Bukhara’s not the best place for ikat. I know this. Margilan, in Uzbekistan’s Fergana Valley, is where most ikat is woven.
|Standing in front of Feruza's shop, glorious ikat behind me|
But when I see the streaks of color hanging in Feruza’s window, the stacks of ikat, brightly colored jewels lining the shelves and towering high on the tables, and the flawless tailoring of the clothing she has ready made, I decide that my first ikat purchase will be here.
I’ve loved textiles for as long as I can remember. As a young child I admired the carpets my parents had brought back from Pakistan, admiring even the mistakes that showed the carpet had been painstaking made by hand. In my childhood bedroom I had an embroidered wool wall hanging from Kashmir, and though it was covered in animals, gazelles and elephants and birds, they were not the stylized, cuddly animals that usually grace a child’s room.
|Jumping on the bed (I'm on the left). Kashmiri wall hanging in the back, floral embroidered bed covering in the front :)|
I saw ikat for the first time in the Grand Bazaar in Istanbul, where I, a very frugal traveler, lusted after the glorious antique silk robes that had come from Central Asia. One robe cost more than I spent in a month of travel, though, so I could only look on longingly.
I found ikat again in northern Thailand and Laos, in regions where each stilt house has a loom under it and where, it’s said, a girl is only ready for marriage when she has mastered weaving.
In Laos, riding on a soviet-era Minsk motorbike, I saw for the first time how ikat is made—how the patterns are tie-dyed into the unwoven threads in a mishmash of dots and lines that somehow, magically, turn into flora, animals, and bold splotches of abstract design.
In Feruza’s shop in Bukhara I saw hundreds of meters of ikat, more brightly colored and abstract than in Laos, made of silk and cotton. I needed only to choose one, tell her what I wanted, and it would be mine in 36 hours. I felt like a kid in a candy shop, only much, much more excited. I felt like a kid in a candy shop with $10 and permission from her parents to go nuts.
|Just some of Feruza's fabrics|
I showed Feruza pictures of the two designs I wanted—a fitted dress with a flared, 50s style skirt, and a wide-leg jumpsuit. She took detailed measurements, reading them aloud in Tajik to her mother, who jotted them down. All that remained was to choose which candy to buy.
I feared the decision would be difficult, but it wasn’t. I picked cotton—cooler in the heat and (vegan alert!) no silkworms needed to be boiled alive to produce—in colors and patterns that looked different from anything I owned.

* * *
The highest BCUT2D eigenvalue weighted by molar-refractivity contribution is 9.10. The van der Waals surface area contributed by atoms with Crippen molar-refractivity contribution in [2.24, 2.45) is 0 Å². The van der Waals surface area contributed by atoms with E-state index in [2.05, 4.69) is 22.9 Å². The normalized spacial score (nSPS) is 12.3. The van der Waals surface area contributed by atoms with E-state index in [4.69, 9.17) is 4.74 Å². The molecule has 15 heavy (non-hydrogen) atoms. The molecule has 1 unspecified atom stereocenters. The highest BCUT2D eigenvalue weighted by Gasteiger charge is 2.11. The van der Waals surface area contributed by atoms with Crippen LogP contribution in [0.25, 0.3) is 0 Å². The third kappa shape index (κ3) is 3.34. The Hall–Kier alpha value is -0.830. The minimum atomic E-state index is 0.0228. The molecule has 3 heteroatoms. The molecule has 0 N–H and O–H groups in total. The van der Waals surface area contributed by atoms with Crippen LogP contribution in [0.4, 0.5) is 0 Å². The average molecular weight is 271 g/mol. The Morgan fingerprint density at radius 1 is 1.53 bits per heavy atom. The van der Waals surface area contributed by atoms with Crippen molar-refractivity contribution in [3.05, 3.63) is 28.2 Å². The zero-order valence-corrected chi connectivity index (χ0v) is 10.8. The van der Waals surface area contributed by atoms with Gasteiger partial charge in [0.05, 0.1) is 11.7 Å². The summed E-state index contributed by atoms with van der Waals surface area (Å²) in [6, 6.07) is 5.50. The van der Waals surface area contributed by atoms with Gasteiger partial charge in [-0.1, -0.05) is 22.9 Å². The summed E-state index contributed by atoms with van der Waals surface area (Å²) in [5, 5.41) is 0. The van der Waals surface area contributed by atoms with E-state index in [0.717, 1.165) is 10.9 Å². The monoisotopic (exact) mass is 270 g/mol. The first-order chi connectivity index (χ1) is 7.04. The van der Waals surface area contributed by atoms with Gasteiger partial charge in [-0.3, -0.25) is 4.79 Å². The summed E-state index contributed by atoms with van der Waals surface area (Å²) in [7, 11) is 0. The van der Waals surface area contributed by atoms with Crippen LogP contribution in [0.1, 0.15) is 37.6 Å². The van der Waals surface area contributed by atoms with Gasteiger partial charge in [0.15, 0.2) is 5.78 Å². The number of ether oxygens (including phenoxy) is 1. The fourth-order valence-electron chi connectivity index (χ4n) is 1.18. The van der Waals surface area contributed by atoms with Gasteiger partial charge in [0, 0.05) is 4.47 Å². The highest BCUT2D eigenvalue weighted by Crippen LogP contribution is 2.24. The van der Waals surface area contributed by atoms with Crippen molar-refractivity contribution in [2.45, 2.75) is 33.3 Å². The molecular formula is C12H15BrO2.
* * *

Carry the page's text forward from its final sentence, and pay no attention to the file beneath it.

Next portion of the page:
|100% cotton ikat on the shelves here. The colors tend to be more subdued than the silk or silk/cotton blend.|
The next day, Feruza came to our hotel and brought the rough, unfinished garments to get an idea of the fit. I gave a few notes, we decided where to place the zippers, and I promised to help her the with an English application to a craft fair she wanted to go to in the US the next day when I came for my final fitting.
Less than 12 hours later, I saw the finished clothes and felt a mix of excitement and tremendous relief. The tailoring was professional—with hidden zippers and finished seams—and as I was spending more money than I’ve allowed myself before, I was enormously pleased to see this result.
|The finished dress|
|The jumpsuit before a final minor modification|
The dress and the jumpsuit fit well, with only a minor modification needed. But before we sent them back to the tailor, Flounder and I did a little photo shoot in the historic area around Feruza’s shop with the idea that she could use the images as advertisement or in her applications to craft/art shows.
|From our photo shoot in historic Bukhara|
To take a look at one such application, Feruza invited us to her family’s home, a beautifully restored house in the old Jewish neighborhood of Bukhara, where we were welcomed by her mother, plied with tea and sweets, and attempted to make sense of the convoluted application process and demanding English-only questionnaire.
Two hours later we parted, having only made a small dent in the process. I picked up my garments after their final adjustment—jewel-like and perfect—and knew that could Feruza only get direct access to more American and European buyers, both she and those customers would be richer for the exchange.
Until that day, if you travel to Bukhara, stop at Feruza’s shop and, like that kid with $10 at a candy store, go nuts.
Feruza’s shop is located near the archway just southwest of Lyabi Hauz. Approximate opening hours 8am – 8pm.
Str. B. Naqshband #78
Trading dome ‘Toki Saraffan’
(+99865) 224 15 70
(+99891) 413 97 37
(+99890) 715 99 99